When discussing expectations, make sure that they are things that are in your teen’s control as much as possible. For example, instead of an expectation that they receive a grade of a B or higher in Language Arts, set the expectation that all assignments will be completed and turned in. Or that your student will spend 45 minutes studying for an exam with a tutor. Reflect on which piece is within your teen’s control, and set guidelines for the behavior around that piece. Make sure that your expectations are reasonable, taking into account other requirements, learning disabilities, etc. Not sure what is reasonable? Check in with your teen’s doctor or therapist.
4. Use positive reinforcement (incentives before punishment)
Focus primarily on motivating through rewards, instead of taking away privileges when something isn’t done. Something like: If you complete your math worksheet, you can watch your favorite show. Or if you do your three daily tasks every day Monday through Friday, you can walk to the coffeehouse with your friends on Saturday. More immediate rewards are usually the most motivating, but as kids get older they can start be motivated by rewards with a slightly longer wait time. For example, if you complete your math worksheet every day during the week, you can play video games with your friends over the weekend.
5. Be your kid's cheerleader
Your kid is awesome. Believe this. Teens with ADHD often spend the vast majority of their day in an environment that isn’t ideal for how their brain works. They are constantly reminded by teachers and peers that they aren’t doing what they should be. This is on top of the difficulties of adolescence-- trying to understand who they are and what their place is in the world. It can be easy for kids to start believing that they have little to offer. Help them to see their talents and strengths, even when they aren’t always used in school. And even when they have a setback, know that they can come back from it. It may require a new strategy, but they can do it. So make sure you are your kid’s #1 fan and that they know it!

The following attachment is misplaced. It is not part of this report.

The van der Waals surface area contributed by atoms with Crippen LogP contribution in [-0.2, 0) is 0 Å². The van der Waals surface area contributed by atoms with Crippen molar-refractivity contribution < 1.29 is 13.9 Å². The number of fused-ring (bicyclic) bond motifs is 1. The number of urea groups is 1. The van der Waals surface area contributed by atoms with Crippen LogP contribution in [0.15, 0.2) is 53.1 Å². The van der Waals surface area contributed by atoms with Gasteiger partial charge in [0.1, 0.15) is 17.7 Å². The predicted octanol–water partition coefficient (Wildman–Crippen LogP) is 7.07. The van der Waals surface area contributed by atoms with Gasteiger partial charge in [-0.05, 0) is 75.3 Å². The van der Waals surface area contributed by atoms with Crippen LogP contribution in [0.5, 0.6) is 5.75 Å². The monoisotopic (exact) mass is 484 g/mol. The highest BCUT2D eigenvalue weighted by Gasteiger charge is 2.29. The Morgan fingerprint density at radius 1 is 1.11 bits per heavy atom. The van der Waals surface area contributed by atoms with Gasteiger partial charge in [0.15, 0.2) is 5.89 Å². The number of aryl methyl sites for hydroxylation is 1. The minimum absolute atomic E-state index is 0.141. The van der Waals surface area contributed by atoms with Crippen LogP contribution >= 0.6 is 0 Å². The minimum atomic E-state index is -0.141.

Have I mentioned you are doing a great job? It is not easy to be in your shoes, but the fact that you are researching new ways to help your kids and your family shows that you don’t throw in the towel. Try some of the approaches I’ve listed here, give yourself a pat on the back, and stay tuned for part two of this blog post for more ways to improve communication with your ADHD teen.